Most wildflowers thrive on poor warm soil if dominant grasses and scrub are kept at bay. The lack of grazing in summer allowed plants to flower and set seed, and in winter the grazers would trample their seeds into the soil, ready for germination in spring. Thus farmers of old unwittingly created a habitat so biodiverse that it is often called ‘the European equivalent of the rainforest’: over 40 species of plant have been found in a single square meter of chalk grassland. This abundance of wildflowers supports many birds and small mammals as well as hundreds of rare species of invertebrates such as bees, hoverflies, moths, and butterflies; 35 out of 65 UK butterfly species occur here. In turn, they attract further birds, bats and reptiles. The mixed hedgerows that were grown along these fields provided nesting space and berries for birds and a refuge for amphibians, reptiles and mammals.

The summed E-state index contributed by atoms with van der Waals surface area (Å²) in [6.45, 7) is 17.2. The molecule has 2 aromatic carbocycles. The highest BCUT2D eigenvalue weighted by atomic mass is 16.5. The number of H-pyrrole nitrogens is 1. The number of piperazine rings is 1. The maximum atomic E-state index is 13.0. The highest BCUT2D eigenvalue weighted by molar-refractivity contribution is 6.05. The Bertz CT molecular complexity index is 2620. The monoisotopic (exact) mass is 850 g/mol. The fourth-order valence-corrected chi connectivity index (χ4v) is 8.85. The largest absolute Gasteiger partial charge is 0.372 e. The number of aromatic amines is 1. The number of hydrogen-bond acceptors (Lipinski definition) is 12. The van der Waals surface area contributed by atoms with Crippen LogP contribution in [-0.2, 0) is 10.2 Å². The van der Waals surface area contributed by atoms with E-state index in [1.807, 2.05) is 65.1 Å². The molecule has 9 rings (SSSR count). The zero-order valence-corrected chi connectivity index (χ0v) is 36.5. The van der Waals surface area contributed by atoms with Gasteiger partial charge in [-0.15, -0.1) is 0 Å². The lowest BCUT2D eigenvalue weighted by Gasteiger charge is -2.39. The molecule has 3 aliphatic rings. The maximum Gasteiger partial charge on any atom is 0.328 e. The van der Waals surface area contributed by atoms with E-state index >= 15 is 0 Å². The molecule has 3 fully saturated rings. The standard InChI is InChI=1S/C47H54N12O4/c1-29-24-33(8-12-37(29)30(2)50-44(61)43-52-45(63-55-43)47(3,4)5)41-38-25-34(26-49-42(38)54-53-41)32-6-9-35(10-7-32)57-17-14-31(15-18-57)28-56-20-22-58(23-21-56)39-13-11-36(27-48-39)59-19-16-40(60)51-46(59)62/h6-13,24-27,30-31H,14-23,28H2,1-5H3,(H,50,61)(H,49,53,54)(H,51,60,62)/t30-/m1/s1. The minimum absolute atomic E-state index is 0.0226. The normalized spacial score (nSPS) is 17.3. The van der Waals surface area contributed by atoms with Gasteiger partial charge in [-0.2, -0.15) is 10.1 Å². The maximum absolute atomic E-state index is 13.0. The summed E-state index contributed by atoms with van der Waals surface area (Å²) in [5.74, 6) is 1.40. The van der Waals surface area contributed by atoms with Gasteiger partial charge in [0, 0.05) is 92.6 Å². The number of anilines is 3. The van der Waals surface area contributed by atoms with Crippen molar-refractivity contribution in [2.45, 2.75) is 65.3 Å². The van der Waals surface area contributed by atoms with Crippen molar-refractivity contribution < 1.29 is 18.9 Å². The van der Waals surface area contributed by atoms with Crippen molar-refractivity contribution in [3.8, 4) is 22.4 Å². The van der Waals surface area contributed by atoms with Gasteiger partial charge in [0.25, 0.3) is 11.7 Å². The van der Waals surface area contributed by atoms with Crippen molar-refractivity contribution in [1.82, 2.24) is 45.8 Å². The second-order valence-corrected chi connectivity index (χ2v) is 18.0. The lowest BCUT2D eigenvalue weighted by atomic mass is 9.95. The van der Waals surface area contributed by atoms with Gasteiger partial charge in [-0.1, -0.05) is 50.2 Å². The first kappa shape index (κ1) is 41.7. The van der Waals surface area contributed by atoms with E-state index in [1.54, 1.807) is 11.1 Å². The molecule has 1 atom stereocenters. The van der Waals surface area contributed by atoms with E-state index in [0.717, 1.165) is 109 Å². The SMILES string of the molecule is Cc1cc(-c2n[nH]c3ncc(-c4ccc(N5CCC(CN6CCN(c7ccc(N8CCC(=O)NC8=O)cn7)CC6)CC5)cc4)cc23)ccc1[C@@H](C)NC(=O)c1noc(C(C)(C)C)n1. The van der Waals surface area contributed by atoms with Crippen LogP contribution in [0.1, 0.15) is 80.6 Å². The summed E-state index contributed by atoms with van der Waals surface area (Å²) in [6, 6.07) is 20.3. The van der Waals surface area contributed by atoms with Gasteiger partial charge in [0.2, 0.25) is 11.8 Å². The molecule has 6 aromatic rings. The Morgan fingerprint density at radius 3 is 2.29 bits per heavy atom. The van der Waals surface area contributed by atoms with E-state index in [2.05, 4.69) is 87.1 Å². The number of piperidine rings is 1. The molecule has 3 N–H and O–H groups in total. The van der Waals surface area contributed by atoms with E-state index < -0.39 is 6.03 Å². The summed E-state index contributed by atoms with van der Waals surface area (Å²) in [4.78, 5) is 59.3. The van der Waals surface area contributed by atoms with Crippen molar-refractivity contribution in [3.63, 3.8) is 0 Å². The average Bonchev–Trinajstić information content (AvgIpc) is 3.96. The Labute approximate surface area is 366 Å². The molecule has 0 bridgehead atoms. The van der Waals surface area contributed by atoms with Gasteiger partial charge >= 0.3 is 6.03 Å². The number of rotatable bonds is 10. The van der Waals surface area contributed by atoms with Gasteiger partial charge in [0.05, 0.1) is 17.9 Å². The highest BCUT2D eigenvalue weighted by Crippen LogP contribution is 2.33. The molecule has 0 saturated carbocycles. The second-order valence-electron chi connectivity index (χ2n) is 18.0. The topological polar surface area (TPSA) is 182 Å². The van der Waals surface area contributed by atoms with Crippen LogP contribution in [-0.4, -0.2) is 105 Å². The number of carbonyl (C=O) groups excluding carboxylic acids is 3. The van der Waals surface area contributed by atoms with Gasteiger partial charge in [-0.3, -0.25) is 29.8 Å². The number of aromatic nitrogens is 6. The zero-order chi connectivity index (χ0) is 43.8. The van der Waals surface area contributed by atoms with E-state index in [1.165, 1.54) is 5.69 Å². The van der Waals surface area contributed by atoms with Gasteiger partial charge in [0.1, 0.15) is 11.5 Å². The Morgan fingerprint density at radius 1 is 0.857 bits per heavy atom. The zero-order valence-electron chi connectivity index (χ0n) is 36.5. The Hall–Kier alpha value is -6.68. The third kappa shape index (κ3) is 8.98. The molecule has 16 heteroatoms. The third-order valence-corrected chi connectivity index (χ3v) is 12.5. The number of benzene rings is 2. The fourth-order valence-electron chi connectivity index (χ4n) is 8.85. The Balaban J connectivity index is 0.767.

A walk through a traditional chalkmeadow is a feast for the senses. There’s a kaleidoscope of colour: yellow Rock Rose; magenta Knapweed, Red Campion and blue Milkwort. Odd shapes flutter in the breeze: ephemeral Harebells, Scabious pincushions, the lollipops of Salad Burnet, the lace of Wild Carrot, and the dried-flower look-alike that is Carline Thistle. The scent of Wild Marjoram evokes the Mediterranean, and odd names hint at historical, medicinal and folkloric connections: Granny’s Toenails, Ladies Bedstraw, Restharrow, Eyebright and Fairy Flax. And then there’s the beautiful orchids: Pyramidal, Bee, Common Spotted and many others. We even have our own unique local chalk grassland flower: the Chiltern Gentian. And this floral bounty is humming with the sounds of buzzing bees, scuttling beetles, chirping grasshoppers and singing birds.